If we restrict this, for our purposes, simply to religious claims (and not UFO or Elvis sightings which while not necessarily supernatural, are still extraordinary), I believe the first place we need to start, is revelation. Paul’s, James’ and the disciples supposed experiences and testimonies are used as evidence for the resurrection of Jesus (re: Habermas and Licona The Case for the Resurrection of Jesus, pp48-67), presumably based on some form of revelation from God or personal experience.

I agree with Kai Nielsen (see Atheism and Philosophy, pp84-5, 2005) and Norman L. Geisler (see Christian Apologetics, p77, 1976 )  that we may not be able to discount someones revelatory experiences (as revelation is necessarily first person), there is however,  no reason for us to accept the exceptional as true, based solely on their word. As Geisler puts it, the experience may be enough to attest to the truth of that experience for that person, however

“truth finds its source in experience, but not its substantiation” (Geisler, Christian Apologetics, p77, 1976)

Habermas and Licona admit that natural explanations are preferable to supernatural explanations (p82), we must then consider Ehrman who has noted that due to the very improbable nature of miracles (by definition they are the least probable explanation), no matter how improbable the natural explanation for a supernatural event it is always more probable than a miraculous one (re: supernatural event) (for more see Ehrman’s book, Jesus, Interrupted, pp-171-9, 2009).  With that in mind, Richard Carrier explains in his book Sense and Goodness without God, that we can generally rely on testimony, but when we come across a single unexamined experience that runs counter to what is scientifically and logically well-proven we have good reason to reject that experience in favour of more trustworthy and analyzed explanations (p55). Habermas and Licona ostensibly agree with Carrier on p137 when they admit that science has indeed demonstrated that people do not rise from the dead:

“what science has shown is that a person does not rise from the dead by natural causes.”

The authors concede that the biblical testimony they offer in their “minimal facts” is counter to what is “scientifically well-proven”, hence making it subject to immediate skepticism, however they add:

“But this does not apply to Jesus’ resurrection since we are not claiming that Jesus came back to life naturally. The writers of the New Testament asserted that it was God who raised Jesus from the dead.” (Habermas & Licona, The Case for the Resurrection of Jesus, p-137, 2004)

Does this objection help them though? Now they’ve entered the realm of circularity, as they have made no effort thus far to demonstrate the existence of a god or god’s, which begs the question: is the resurrection evidence for God, or is God evidence for the resurrection? How can they simple assume the Christian God into the equation, without first, demonstrating the existence of such an entity,  that this being would want to bring about Jesus’ resurrection, and indeed, how it did so?

Carrier offers us a natural explanation for the rise of early Christianity: all we would need,  is the belief that the resurrection occurred:

“There is nothing that an actual resurrection would have caused that could not have been caused by a mere belief in that resurrection.” (Carrier, Sense and Goodness without God, 242, 2005)

A Christian may still claim a naturalistic bias (which would be ad hominem), however we see that even in the historical method, testimony is not considered to be very reliable in setting up any historical claims, natural or otherwise, in the sense that, it is the least reliable piece of evidence we can gather, Carrier outlines categories of evidence:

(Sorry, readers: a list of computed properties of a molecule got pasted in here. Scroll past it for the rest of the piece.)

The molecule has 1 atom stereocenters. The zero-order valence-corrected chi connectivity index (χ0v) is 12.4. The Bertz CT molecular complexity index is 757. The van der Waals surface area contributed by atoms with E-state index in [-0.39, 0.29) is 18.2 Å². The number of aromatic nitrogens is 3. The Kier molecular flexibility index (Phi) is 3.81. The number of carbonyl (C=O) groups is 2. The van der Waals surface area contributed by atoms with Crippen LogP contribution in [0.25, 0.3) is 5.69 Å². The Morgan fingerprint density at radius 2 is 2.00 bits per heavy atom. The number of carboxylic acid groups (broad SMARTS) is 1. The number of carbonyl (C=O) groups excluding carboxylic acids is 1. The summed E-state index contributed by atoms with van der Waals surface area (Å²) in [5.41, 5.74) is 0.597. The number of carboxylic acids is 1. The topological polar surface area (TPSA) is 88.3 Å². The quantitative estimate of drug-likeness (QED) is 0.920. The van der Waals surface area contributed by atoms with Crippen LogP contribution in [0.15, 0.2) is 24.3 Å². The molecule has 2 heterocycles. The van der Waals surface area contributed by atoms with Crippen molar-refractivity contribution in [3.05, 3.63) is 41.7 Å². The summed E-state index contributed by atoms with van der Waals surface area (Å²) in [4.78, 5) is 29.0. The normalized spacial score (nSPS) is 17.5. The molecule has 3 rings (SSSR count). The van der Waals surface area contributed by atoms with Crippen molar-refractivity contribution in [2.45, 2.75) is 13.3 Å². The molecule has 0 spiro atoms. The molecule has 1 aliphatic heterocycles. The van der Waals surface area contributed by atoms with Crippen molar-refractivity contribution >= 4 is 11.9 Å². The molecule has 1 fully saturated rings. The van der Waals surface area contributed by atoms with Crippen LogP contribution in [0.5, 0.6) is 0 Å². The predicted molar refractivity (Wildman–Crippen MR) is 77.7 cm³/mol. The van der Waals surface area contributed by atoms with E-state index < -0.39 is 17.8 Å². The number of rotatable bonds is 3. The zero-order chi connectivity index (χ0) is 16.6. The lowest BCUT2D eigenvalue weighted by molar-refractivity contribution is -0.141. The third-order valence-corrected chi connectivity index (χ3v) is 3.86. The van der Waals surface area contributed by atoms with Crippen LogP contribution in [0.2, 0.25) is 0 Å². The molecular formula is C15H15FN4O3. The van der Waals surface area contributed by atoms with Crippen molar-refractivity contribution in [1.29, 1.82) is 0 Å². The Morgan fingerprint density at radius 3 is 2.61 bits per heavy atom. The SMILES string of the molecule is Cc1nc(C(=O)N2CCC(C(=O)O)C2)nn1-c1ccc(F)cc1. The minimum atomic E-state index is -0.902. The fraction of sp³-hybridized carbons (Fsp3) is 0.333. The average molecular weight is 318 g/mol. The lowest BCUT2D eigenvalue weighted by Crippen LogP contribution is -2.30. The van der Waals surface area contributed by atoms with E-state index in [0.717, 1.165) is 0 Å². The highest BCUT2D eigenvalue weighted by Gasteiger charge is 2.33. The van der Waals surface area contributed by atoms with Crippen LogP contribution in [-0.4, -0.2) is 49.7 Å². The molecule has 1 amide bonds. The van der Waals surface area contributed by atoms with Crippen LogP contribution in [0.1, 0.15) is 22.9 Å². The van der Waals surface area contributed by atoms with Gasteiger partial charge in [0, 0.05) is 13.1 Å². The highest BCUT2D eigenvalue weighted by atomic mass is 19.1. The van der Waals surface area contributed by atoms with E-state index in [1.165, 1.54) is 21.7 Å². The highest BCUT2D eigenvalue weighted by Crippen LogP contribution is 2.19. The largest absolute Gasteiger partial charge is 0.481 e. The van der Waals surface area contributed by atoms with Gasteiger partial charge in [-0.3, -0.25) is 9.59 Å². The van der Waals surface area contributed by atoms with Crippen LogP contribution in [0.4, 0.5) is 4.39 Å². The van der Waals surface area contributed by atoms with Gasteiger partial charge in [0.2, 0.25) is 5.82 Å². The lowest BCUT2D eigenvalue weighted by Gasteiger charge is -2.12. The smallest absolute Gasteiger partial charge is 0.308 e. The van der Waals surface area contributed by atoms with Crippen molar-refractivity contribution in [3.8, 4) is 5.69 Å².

First, what I call “physical-historical necessity.”
Second, direct physical evidence.
Third, unbiased or counterbiased corroboration.
Fourth, credible critical accounts by known scholars from the period.
Fifth, an eyewitness account.” (Carrier, Sense and Goodness without God, p242, 2005)

As we see, testimony begins at third on this list! Even if we deemed testimony to be worthy of demonstrating the supernatural or the miraculous resurrection of Jesus, Habermas and Licona still have to explain how they’re doing it, with the very worst of evidence! They concede that the historical method is not relevant to their case on p135 when they mention that the historian may not actually be able to detect that the resurrection of Jesus occurred since he is

“unable to detect God’s actions with the tools of his trade.” (Habermas & Licona, The Case for the Resurrection of Jesus, p-135, 2004)

Implying as I’ve stated previously that they must engage in theology/apologetics to discover it, which makes it not a historical search anymore, but rather a confirmation of previously held ideas and beliefs, this may explain why they allow the abundant use of testimony to establish the supernatural.

Continuing, not only is testimony by itself horrible evidence to set up the resurrection, we then have problems with the testimony given in the Bible. For a meta discussion on the Bible’s reliability we turn to Ehrman, again from his book; Jesus, Interrupted (see also Crossan, Jesus: A Revolutionary Biography, ppX-XIV, 1994 for a similar diatribe), who states that we don’t have any autographs of any books of the Bible, only copies written centuries later, all of which have been tampered with and many of them are pseudonymous (e.g written in the name of an Apostle by someone else) (pp12-3). No biblical authors were Jesus contemporaries (the Gospels,were written decades later by unknown authors) (p12), and in the case of Paul, whose testimony is integral to Habermas and Licona’s “minimal facts” effort, did not even meet Jesus in person, only 7 of his 13 letters are considered to be authentic, Acts (the story of the Disciples lives after Jesus execution) is considered to be written around 85-90 C.E, about 25 years after Paul’s death, which makes information about him less than reliable and the Pauline Corpus itself is filled with discrepancies (pp53-6) (for a full elaboration see pp63-70). This is why I charge the authors here with attempting to sneak in inerrancy. They address very few, to none of these concerns within biblical scholarship, they simply assume the Bible as true, or that scholarship is on their side (see Martin’s, The Case Against Christianity, pp88-9, 1991, for more on this).